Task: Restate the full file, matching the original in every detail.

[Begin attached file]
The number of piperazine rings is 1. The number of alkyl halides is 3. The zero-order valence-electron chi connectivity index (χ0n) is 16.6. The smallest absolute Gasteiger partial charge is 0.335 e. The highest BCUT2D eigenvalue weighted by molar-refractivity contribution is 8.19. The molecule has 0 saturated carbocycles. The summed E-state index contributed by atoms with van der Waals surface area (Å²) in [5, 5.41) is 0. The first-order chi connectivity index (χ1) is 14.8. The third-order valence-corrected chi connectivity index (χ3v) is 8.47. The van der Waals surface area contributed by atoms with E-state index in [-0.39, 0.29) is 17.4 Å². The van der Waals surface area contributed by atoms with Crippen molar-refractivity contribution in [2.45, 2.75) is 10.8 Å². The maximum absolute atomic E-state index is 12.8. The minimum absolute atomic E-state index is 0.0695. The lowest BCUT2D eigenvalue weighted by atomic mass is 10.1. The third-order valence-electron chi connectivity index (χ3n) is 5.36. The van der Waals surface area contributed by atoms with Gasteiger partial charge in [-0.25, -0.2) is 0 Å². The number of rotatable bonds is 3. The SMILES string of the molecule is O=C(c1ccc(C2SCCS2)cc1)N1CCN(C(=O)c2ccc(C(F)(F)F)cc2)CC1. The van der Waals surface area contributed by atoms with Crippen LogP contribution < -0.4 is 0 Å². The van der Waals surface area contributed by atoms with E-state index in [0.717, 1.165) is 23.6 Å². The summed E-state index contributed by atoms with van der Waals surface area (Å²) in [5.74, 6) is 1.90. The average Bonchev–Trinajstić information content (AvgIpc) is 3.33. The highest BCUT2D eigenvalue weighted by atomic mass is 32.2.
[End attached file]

The number of piperazine rings is 1. The number of alkyl halides is 3. The zero-order valence-electron chi connectivity index (χ0n) is 16.6. The smallest absolute Gasteiger partial charge is 0.335 e. The highest BCUT2D eigenvalue weighted by molar-refractivity contribution is 8.19. The molecule has 0 saturated carbocycles. The summed E-state index contributed by atoms with van der Waals surface area (Å²) in [5, 5.41) is 0. The first-order chi connectivity index (χ1) is 14.8. The third-order valence-corrected chi connectivity index (χ3v) is 8.47. The van der Waals surface area contributed by atoms with E-state index in [-0.39, 0.29) is 17.4 Å². The van der Waals surface area contributed by atoms with Crippen molar-refractivity contribution in [2.45, 2.75) is 10.8 Å². The maximum absolute atomic E-state index is 12.8. The minimum absolute atomic E-state index is 0.0695. The lowest BCUT2D eigenvalue weighted by atomic mass is 10.1. The third-order valence-electron chi connectivity index (χ3n) is 5.36. The van der Waals surface area contributed by atoms with Gasteiger partial charge in [-0.25, -0.2) is 0 Å². The number of rotatable bonds is 3. The SMILES string of the molecule is O=C(c1ccc(C2SCCS2)cc1)N1CCN(C(=O)c2ccc(C(F)(F)F)cc2)CC1. The van der Waals surface area contributed by atoms with Crippen LogP contribution < -0.4 is 0 Å². The van der Waals surface area contributed by atoms with E-state index in [0.717, 1.165) is 23.6 Å². The summed E-state index contributed by atoms with van der Waals surface area (Å²) in [5.74, 6) is 1.90. The average Bonchev–Trinajstić information content (AvgIpc) is 3.33. The highest BCUT2D eigenvalue weighted by atomic mass is 32.2.